Hello from Heaven! (1995)
Have you ever had a spontaneous encounter with the other side? They’re being called after-death communications (ADC) in order to differentiate them from near death experiences (NDE) and medium messages. They are not because someone is in deep mourning or specifically missing a loved after death: they could happen when you’re doing something else, or even just after a person dies before the news has reached you in the normal way. Their purpose is to let you know that the person is alright and there’s no need to feel bad. The sense that most feel is one of comfort and peace.
Now Hugh Downs is on the other side, so I wonder if this is his way of saying ‘Hello!’
What does ‘Hello!’ actually mean?
Well, I’m glad you asked me that. Here’s what Wikipedia says:
‘According to the Oxford English Dictionary, hello is an alteration of hallo, hollo, which came from Old High German “halâ, holâ, emphatic imperative of halôn, holôn to fetch, used especially in hailing a ferryman“. It also connects the development of hello to the influence of an earlier form, holla, whose origin is in the French holà (roughly, ‘whoa there!’, from French là ‘there’). As in addition to hello, halloo, hallo, hollo, hullo and (rarely) hillo also exist as variants or related words, the word can be spelt using any of all five vowels.’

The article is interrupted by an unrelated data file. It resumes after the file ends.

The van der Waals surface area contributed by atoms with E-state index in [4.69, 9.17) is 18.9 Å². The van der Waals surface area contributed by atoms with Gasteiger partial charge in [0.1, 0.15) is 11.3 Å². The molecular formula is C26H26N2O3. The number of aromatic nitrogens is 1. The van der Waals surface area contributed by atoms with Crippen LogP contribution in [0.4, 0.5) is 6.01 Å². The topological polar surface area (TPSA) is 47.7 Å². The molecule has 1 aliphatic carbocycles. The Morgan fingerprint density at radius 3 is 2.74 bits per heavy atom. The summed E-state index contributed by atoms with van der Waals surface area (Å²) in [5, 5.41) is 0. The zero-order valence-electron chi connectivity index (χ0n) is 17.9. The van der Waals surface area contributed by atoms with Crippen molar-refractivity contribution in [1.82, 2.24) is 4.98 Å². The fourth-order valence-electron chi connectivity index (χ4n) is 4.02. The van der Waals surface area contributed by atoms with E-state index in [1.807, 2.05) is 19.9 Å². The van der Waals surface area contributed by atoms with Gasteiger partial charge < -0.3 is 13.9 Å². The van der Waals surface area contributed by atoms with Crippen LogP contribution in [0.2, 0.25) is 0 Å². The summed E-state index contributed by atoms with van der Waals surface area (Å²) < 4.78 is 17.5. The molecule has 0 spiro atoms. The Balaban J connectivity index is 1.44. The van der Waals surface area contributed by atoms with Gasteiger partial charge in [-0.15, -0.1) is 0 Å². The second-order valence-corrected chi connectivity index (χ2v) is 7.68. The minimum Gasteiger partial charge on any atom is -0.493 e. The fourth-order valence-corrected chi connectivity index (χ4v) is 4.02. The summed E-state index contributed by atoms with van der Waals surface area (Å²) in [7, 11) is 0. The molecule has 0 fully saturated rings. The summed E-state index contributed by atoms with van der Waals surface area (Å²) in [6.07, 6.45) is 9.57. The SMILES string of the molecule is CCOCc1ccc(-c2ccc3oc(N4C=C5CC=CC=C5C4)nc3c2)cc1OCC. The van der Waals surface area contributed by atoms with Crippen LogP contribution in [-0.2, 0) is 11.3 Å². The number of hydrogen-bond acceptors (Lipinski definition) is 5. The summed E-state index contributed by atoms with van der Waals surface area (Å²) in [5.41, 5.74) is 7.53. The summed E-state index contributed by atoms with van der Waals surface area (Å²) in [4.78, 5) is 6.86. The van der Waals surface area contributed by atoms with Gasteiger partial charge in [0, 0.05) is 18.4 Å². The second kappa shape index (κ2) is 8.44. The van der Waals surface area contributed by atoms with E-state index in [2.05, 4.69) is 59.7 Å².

There, is that any clearer? The ferryman may actually be Charon. Now that’s special…
In our household, when someone comes through the door, either the person entering, or the person already there, says “Hello!” That prompts our dogs to start barking loudly. Perhaps it the ‘Halloo’ used by hunters that sets their hounds off that our dogs know instinctively. These days we’re more likely to yell, “Yoohoo!” (You Who!)
I’m not being facetious here: I’ve had many examples of spontaneous contact from my parents, as evidenced on these pages. And since, in 1995, a poll suggested that 50 million people (20% of the American population) have, too, I’m in very good company.